Very few folks have a talent for part writing - this is why Page got session calls in the first place, there are plenty of good players who can't create a solo melody to save their lives. Very few folks make great producers; at the top level you see the same names over and over, and there's a reason for that; it's because they're more talented and better at their jobs.

    Page only had a few years' experience under his belt, he was a kid, relatively speaking, when he did the Zep records.

    I've seen a lot of hard working, dedicated, experienced people come and go. Talent is the distinguishing factor. The ones who have it do things a little differently from the rest of us, the people with a modicum of talent who work hard for a long time, the lumpenproletariat of the world of music.

    Talent is something people are born with, it's not learned. And there is great talent, and smaller talent, and the differences between them are easily observable.

    Certainly talent can be brought out and informed by experience, it can be nurtured, but you either have it or you don't, and if you don't, you could be in the studio for a million years and not make a record as good as Zep's stuff that is still being listened to after nearly 50 (!) years.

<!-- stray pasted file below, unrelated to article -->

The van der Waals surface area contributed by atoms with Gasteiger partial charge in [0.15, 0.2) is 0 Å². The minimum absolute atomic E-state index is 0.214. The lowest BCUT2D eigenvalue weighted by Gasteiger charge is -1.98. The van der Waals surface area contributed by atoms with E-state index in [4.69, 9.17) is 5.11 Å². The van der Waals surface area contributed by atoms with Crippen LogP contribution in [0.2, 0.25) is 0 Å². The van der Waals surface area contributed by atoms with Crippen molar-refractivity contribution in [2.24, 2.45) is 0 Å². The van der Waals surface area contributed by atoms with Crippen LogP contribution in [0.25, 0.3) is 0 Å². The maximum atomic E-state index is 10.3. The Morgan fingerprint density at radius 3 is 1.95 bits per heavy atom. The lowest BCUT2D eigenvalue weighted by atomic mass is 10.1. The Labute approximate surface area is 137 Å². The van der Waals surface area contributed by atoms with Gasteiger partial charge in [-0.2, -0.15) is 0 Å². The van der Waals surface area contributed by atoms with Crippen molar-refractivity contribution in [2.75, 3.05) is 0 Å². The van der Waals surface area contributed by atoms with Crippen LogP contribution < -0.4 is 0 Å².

In the introduction to Rimsky-Korsakov's classic book on orchestration, he made the observation that he could teach you everything you need to know about orchestration (in addition to being a great composer and military officer, Korsakov taught in his later years at a university) but he could not teach you to be a composer, because that ability is something that can't be taught. That's as true now as it was in the 1890s when the work was published.
     
    #14 LSchefman, Apr 5, 2016
    Last edited: Apr 5, 2016
  15. Drew

    Drew New Member

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    I have to stomp on this a bit. The early Zep stuff was highly derivative and the chord progression to Stairway was most definately ripped. So, Jimmy as a "writer" is questionable. He came up with some pretty great stuff, though. But, so did John Paul Jones. I'd even suggest that without JPJ, Zep never achieves nearly what they did. He was the guy that really made that band go with his bass work and synth/organ stuff. Songs like Since I've Been Loving You would never have happened, nor would No Quarter or Kashmir...among many others. As a player, Jimmy was sloppy and haphazard. When I was a teenager, Jimmy was king. But, I admire players like Alex Lifeson way more these days.
     
  16. ozboy

    ozboy New Member